On Tuesday, the Supreme Court chose to continue the war against the elections. Just less than a month before the mid-term elections that will control Congress, the court decided not to block the restrictive electoral law of North Dakota, making it more difficult for people in that state to vote.
Republicans in the state legislature maintain that the law is necessary to prevent voter fraud – even though there is virtually no evidence that such fraud is a problem. Instead, the real effect of their law will be to prevent voters who fear them from going to the polls and having their say in who represents them.
The voter ID law was introduced only a few months after Senator Heidi Heitkamp, a Democrat, in 2012 issued a narrow upset victory, won with less than 3,000 votes. Republican lawmakers responded by passing restrictive voter identity laws that almost certainly suggested that large numbers of Indians – who tend to vote democratically – would not be able to participate in the political process. In particular, the law requires that voters send a poll to the poll that shows a "current residential street address" or other additional documentation that provides evidence of such an address.
This may seem like a harmless requirement, but in practice it will probably desecrate thousands of Indians, many of whom live on reserves in rural areas and have no street addresses. Since the U.S. Postal Service does not deliver residential mail deliveries in remote areas, many members of the Native American tribes of North Dakota mention their postal addresses, such as P.O. boxes, on their IDs. And some do not have additional documentation, such as an energy bill or bank statement, because of homelessness or poverty. Now, because the Supreme Court refused to block the law, people who show up at their polling station with a P.O. box on their ID will be rejected.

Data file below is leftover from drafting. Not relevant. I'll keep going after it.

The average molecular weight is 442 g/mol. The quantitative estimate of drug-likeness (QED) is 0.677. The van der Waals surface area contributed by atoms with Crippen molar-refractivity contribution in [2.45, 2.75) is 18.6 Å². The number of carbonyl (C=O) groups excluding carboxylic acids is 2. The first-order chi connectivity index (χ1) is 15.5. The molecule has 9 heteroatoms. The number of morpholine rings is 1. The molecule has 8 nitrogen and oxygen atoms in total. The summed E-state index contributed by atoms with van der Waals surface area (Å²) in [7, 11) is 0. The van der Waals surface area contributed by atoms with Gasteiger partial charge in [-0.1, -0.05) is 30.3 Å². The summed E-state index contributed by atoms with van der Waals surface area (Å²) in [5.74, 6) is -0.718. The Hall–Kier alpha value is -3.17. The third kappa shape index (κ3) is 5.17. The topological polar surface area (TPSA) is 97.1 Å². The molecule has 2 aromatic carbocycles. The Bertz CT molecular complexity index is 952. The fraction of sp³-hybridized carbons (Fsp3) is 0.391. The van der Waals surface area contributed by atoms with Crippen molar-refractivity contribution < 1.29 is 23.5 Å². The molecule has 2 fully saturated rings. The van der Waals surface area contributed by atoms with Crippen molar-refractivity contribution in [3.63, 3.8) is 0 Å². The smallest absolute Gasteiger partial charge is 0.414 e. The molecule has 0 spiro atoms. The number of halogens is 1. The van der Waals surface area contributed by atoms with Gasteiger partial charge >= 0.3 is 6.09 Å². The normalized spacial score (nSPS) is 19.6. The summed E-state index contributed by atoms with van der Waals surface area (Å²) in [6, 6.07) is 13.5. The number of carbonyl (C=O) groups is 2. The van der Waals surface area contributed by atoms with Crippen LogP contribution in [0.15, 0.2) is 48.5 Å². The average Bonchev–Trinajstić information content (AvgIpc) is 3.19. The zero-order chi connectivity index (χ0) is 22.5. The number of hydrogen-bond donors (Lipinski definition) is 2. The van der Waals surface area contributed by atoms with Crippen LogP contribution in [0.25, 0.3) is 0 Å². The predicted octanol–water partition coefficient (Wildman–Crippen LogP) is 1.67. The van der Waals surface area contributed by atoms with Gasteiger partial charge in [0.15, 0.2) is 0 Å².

The Native American Rights Fund continued North Dakota in early 2016, arguing that the law was unconstitutional and a violation of the law on voting rights. A federal district judge agreed and issued a ruling in April blocking the ID requirement, but the Court of Appeals for the Eighth Circuit overturned that decision in a 2-1 decision in September. The denial by the Supreme Court of the appeal of the Native American Rights Fund means that the law will continue to exist, creating a huge amount of confusion for thousands of voters whose IDs were valid for the June primaries, but no longer sufficient to vote on 6 November. .
In her dissent, Justice Ruth Bader Ginsburg pointed out precisely what is at stake for North Dakota – 70,000 inhabitants of the state lack an ID that qualifies under the new rules. That is almost 20 percent of the typical attendance for an interim election. The verdict, Ginsburg said, "can cause voters at the polling station to find out that they can not vote because their previously valid ID is now insufficient."
In an election that can end with only a few thousand votes, the court's decision can have a big impact on the country, not just those living in North Dakota.
There is no reason to look away from the implications of this law: one of the most important political parties in America is doing everything to limit access to the electoral process. This is an attack that must be faced for what it is – a threat to democratic governance that will have the effect of removing the most fundamental right of a large number of vulnerable colorists.
The Supreme Court has repeatedly shown that it will not protect our voting rights, so now it is up to us to ensure that we choose representatives who will.